The trash can is my best customer 

There is also the subject of food waste which is directly influenced by consumer behavior and population growth, including how much we throw out, goes rotten or passes use by date and is dumped at store or restaurant level. I once met an American lettuce grower. He was growing in California (very similar in many respects to Perth, as the climate tends to make most farmers 365 day participants). He said in jest that his best customer was “the trash can”.

This is a problem globally and Australia is not blameless in this arena. According to the Foodwise website, on average Australians throw out $1,000 of food a year. If we consumed mindfully and only bought what we would consume, that would also help food security.

Whether you grow it yourself or import it from elsewhere,  there is an impact on the environment somewhere to produce food, even if it is not in your backyard.

Not every country is as blessed as this one, where we have large expanses of land available for production and an abundance of sunshine for growing seasons. However, you still need water for production of grains, livestock, dairy and horticulture. WA is a drying climate and large portions of the nation are in drought. We have seen cost of water per pumped kilolitre ever increasing in South Australia and New South Wales. In WA, we don’t have the same annual cost structure of pumped ground or surface water. It’s still by and large essentially free to use for production provided various compliance hurdles are met.

Things are different in broad acre grain crops in WA. These crops are reliant on rainfall.

The Impact of Climate

So when we overlay climate change in WA, and the changing weather pattern that includes variability in rainfall and higher ground temperatures, the certainty of cropping is also changed. I grew vegetables commercially for 9 years and I personally found no two years being the same for weather. In my first year, the summer was blisteringly hot and there no rain over summer (90 straight days). There were also many mild summers. Some years there would be gale force eastly winds that destroyed seeding. Other years, they wouldn’t appear. Sometimes there would be sudden deluge of rain in autumn that turned acres of crop into Olympic sized swimming pools. And some years that wouldn’t happen. Weather patterns are not as static as they once were and this affects production of food.

The effect on our soils of farming over the past 50 years in WA is also an issue. There has been a steady decrease in soil health due to acidity and salinity over the journey. Poor soil equates to lower yields. The major causes of soil health issues have been due to the way we have farmed since the green revolution of the 1950s. Mechanised agriculture gave farmers the ability to produce more per hectare than ever before. However, many of the practices including excessive use of man made fertilisers, chemicals to control pest and weeds, and constant tillage have seen yields decrease markedly over times. This has lead to many farmers trialling methods that promote soil health and help to restore the environment.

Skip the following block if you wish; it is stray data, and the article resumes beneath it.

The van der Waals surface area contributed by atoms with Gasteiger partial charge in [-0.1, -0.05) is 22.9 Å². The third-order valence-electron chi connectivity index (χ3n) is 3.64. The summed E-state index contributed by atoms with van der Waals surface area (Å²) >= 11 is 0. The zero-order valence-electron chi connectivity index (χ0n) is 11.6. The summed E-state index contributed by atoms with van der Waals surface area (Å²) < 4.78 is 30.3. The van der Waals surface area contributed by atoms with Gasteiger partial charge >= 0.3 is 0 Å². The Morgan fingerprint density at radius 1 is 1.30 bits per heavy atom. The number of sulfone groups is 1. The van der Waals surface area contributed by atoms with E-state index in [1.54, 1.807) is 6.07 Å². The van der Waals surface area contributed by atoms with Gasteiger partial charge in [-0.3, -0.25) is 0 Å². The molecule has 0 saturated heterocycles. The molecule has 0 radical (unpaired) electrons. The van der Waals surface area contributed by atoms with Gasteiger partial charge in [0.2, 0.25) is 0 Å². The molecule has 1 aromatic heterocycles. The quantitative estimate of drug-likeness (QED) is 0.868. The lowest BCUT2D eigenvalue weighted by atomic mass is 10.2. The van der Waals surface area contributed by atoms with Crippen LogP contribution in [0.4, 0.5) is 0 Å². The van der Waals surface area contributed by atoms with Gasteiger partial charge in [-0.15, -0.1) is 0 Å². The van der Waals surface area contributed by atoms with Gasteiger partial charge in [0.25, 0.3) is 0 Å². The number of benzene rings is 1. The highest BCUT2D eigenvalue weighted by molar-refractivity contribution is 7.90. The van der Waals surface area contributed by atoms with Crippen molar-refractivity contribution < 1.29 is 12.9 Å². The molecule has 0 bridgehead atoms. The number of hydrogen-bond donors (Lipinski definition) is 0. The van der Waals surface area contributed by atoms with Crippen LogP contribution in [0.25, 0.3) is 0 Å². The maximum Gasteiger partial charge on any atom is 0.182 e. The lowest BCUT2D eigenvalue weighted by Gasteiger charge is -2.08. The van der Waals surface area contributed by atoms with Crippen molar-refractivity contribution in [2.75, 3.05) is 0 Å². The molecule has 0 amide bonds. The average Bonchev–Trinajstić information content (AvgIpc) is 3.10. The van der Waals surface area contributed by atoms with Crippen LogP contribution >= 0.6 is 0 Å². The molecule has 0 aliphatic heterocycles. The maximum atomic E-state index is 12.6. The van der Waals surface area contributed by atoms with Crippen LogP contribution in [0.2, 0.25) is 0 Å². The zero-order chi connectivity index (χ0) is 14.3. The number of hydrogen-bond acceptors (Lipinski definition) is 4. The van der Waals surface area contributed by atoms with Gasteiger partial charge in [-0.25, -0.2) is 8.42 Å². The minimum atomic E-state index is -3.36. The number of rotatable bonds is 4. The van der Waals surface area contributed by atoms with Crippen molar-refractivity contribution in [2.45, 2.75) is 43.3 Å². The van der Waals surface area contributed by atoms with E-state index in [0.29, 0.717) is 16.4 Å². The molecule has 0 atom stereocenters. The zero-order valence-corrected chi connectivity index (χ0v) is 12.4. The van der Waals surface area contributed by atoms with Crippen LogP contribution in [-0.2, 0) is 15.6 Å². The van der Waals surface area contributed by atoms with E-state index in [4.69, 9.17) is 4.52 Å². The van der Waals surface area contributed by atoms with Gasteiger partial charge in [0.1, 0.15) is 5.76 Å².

Food You Can Trust Stormy Paddock

Farming does have an impact on the environment, starting from the moment the land is cleared for the crop to go in. There are other less impactful growing methods that can support our demand for food. One such example is the use of protected cropping including the use of specialised glasshouses that will continue to emerge as they use substantially less environmental resources to produce food.

So, back to the original question…

Are We Food Secure?

The answer is yes. For now.

We grow and produce the vast majority of food we consume in this country. That is a major advantage we take for granted when we visit the shop.

We have seen the supply chain rise to the challenge of increase demand during these times of uncertainty from both the bushfires and COVID-19. Shelves are starting to retain more stock of essentials such as eggs, milk and pasta. Will we face other similar events in the coming years that will also be as disruptive?

Food You Can Trust Bushfire

The biggest concern is with all the factors that affect producing food including climate change and its effect on weather variability, we need farmers more than ever to meet the challenges of feeding our growing population head on. If farmers don’t continue production, we don’t eat.

If we suddenly double the demand for food in WA as it is projected to reach by 2050 in the aforementioned Food Security report, is the state of Western Australia and its farmers ready to meet the increase?

We need to start now to ensure food security for the future.